Protecting Palmer

The most shocking aspect of the Bengals 0-2 start has been the inept play of the entire offense. If the Bengals are going to get win No. 1 Sunday against the Giants they are going to need the offensive line to meet the challenge of the New York's defensive counterparts.

The stats say Carson Palmer has been sacked three times this season. That's not a horrific number of times through two games for an NFL quarterback and would seem to indicate that the Bengals have been protecting Palmer well so far.

The old adage about stats saying whatever you want them to say would apply here, because Palmer has been anything but comfortable in the pocket this season in games against Baltimore and Tennessee. Things won't get any easier Sunday in Giants Stadium when the Bengals travel to play the defending Super Bowl champion New York Giants.

New York gave the rest of the league a reminder about defense winning championships last February when it hurried, harassed and frustrated Tom Brady and the previously-unstoppable Patriots offense in its 17-14 win in Super Bowl XLII. The Giants have picked right up where they left off this season.

In wins against Washington and St. Louis, the Giants are allowing 205 yards per game and given up just 20 points. They're wearing out opposing punters' legs, having already forced 13 kicks thanks to a 23.1 percent third-down conversion rate. Defensive end Justin Tuck has three of the seven sacks the Giants have produced thus far, and even scored on a 41-yard interception return last week at St. Louis.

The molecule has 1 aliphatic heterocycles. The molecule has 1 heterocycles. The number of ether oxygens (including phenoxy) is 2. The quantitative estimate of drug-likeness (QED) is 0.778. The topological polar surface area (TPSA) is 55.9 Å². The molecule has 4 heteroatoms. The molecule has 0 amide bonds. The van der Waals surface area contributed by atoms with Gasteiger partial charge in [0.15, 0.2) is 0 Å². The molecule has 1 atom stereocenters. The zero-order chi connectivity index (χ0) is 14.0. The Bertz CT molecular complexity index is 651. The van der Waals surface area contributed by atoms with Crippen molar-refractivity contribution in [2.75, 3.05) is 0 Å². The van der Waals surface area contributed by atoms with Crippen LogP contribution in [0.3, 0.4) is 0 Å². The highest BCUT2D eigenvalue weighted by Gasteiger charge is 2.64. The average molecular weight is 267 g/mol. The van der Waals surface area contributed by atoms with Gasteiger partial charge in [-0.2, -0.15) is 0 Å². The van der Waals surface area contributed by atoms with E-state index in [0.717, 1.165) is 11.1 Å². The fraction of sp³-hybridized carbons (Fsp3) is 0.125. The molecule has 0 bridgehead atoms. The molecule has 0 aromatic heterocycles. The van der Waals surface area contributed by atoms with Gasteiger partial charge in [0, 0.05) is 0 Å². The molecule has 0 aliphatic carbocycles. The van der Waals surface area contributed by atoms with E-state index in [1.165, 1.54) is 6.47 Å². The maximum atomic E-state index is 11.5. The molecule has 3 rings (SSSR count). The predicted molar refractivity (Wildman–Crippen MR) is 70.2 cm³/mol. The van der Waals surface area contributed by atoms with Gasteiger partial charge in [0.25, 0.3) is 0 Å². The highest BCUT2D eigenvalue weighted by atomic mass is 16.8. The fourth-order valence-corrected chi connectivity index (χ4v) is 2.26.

Just think if these guys had the now-retired Michael Strahan and injured Osi Umenyiora.

"They do what they do well," said right tackle Stacy Andrews, who will spend most of his day matched up against Tuck. "They play low. As opposed to Baltimore, who comes with different things to try to confuse you, their thing is staying low and coming hard. We're going to have to get even lower and play right along with them."

Consistency, or specifically the lack of consistency, has been the preaching point this week for the Bengals. The Bengals have scored just one touchdown on offense this season; Chris Perry ran it in from 13 yards out last week against Tennessee on a fourth-and-1 play that briefly allowed the Bengals to tie the score, 7-7.

"That was a great example of how all of us should do things when we come together," said fullback/tight end Daniel Coats. "The one problem we've been having is that it's one guy here or one guy there messing up. That was one time where all 11 guys were doing what all 11 guys were supposed to be doing. It's good to see those moments.

"That's what it is supposed to look like. That tells us it is possible for us to do that so let's go do that more."

Perry's touchdown run is the longest rushing play of the season so far this season.

"You've got to consistently stay at it in order for it to work," said running back Kenny Watson. "Eventually those two- and three-yard gains turn into 12- and 13-yard gains. It's up to backs to stay disciplined and up the o-line to control the line of scrimmage."